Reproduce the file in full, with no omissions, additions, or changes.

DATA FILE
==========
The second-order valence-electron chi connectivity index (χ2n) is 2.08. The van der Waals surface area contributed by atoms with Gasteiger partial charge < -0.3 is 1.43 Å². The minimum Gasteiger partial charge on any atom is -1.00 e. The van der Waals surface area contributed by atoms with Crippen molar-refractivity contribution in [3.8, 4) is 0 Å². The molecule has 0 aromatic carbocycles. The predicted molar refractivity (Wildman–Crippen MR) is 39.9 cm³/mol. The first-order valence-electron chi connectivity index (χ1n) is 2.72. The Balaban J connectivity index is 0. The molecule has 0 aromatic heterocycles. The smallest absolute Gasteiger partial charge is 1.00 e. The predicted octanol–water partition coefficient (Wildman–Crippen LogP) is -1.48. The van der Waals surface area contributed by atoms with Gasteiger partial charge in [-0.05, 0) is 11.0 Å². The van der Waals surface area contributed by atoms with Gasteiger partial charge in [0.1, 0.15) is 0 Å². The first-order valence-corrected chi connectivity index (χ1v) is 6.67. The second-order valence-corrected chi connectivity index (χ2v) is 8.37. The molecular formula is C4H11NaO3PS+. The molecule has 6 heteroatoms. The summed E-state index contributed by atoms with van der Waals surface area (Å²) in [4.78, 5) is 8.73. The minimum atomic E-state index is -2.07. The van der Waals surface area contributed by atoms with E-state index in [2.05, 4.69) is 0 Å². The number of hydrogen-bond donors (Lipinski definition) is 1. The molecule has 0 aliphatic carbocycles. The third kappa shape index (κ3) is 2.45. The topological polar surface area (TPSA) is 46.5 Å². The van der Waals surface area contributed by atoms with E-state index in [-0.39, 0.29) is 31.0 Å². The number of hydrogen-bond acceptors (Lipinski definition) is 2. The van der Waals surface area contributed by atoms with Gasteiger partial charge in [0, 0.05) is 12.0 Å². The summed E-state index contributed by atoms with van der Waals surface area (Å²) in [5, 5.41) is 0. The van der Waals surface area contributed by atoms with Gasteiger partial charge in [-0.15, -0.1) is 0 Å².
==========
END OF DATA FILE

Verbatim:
The second-order valence-electron chi connectivity index (χ2n) is 2.08. The van der Waals surface area contributed by atoms with Gasteiger partial charge < -0.3 is 1.43 Å². The minimum Gasteiger partial charge on any atom is -1.00 e. The van der Waals surface area contributed by atoms with Crippen molar-refractivity contribution in [3.8, 4) is 0 Å². The molecule has 0 aromatic carbocycles. The predicted molar refractivity (Wildman–Crippen MR) is 39.9 cm³/mol. The first-order valence-electron chi connectivity index (χ1n) is 2.72. The Balaban J connectivity index is 0. The molecule has 0 aromatic heterocycles. The smallest absolute Gasteiger partial charge is 1.00 e. The predicted octanol–water partition coefficient (Wildman–Crippen LogP) is -1.48. The van der Waals surface area contributed by atoms with Gasteiger partial charge in [-0.05, 0) is 11.0 Å². The van der Waals surface area contributed by atoms with Gasteiger partial charge in [0.1, 0.15) is 0 Å². The first-order valence-corrected chi connectivity index (χ1v) is 6.67. The second-order valence-corrected chi connectivity index (χ2v) is 8.37. The molecular formula is C4H11NaO3PS+. The molecule has 6 heteroatoms. The summed E-state index contributed by atoms with van der Waals surface area (Å²) in [4.78, 5) is 8.73. The minimum atomic E-state index is -2.07. The van der Waals surface area contributed by atoms with E-state index in [2.05, 4.69) is 0 Å². The number of hydrogen-bond donors (Lipinski definition) is 1. The molecule has 0 aliphatic carbocycles. The third kappa shape index (κ3) is 2.45. The topological polar surface area (TPSA) is 46.5 Å². The van der Waals surface area contributed by atoms with E-state index in [-0.39, 0.29) is 31.0 Å². The number of hydrogen-bond acceptors (Lipinski definition) is 2. The van der Waals surface area contributed by atoms with Gasteiger partial charge in [0, 0.05) is 12.0 Å². The summed E-state index contributed by atoms with van der Waals surface area (Å²) in [5, 5.41) is 0. The van der Waals surface area contributed by atoms with Gasteiger partial charge in [-0.15, -0.1) is 0 Å².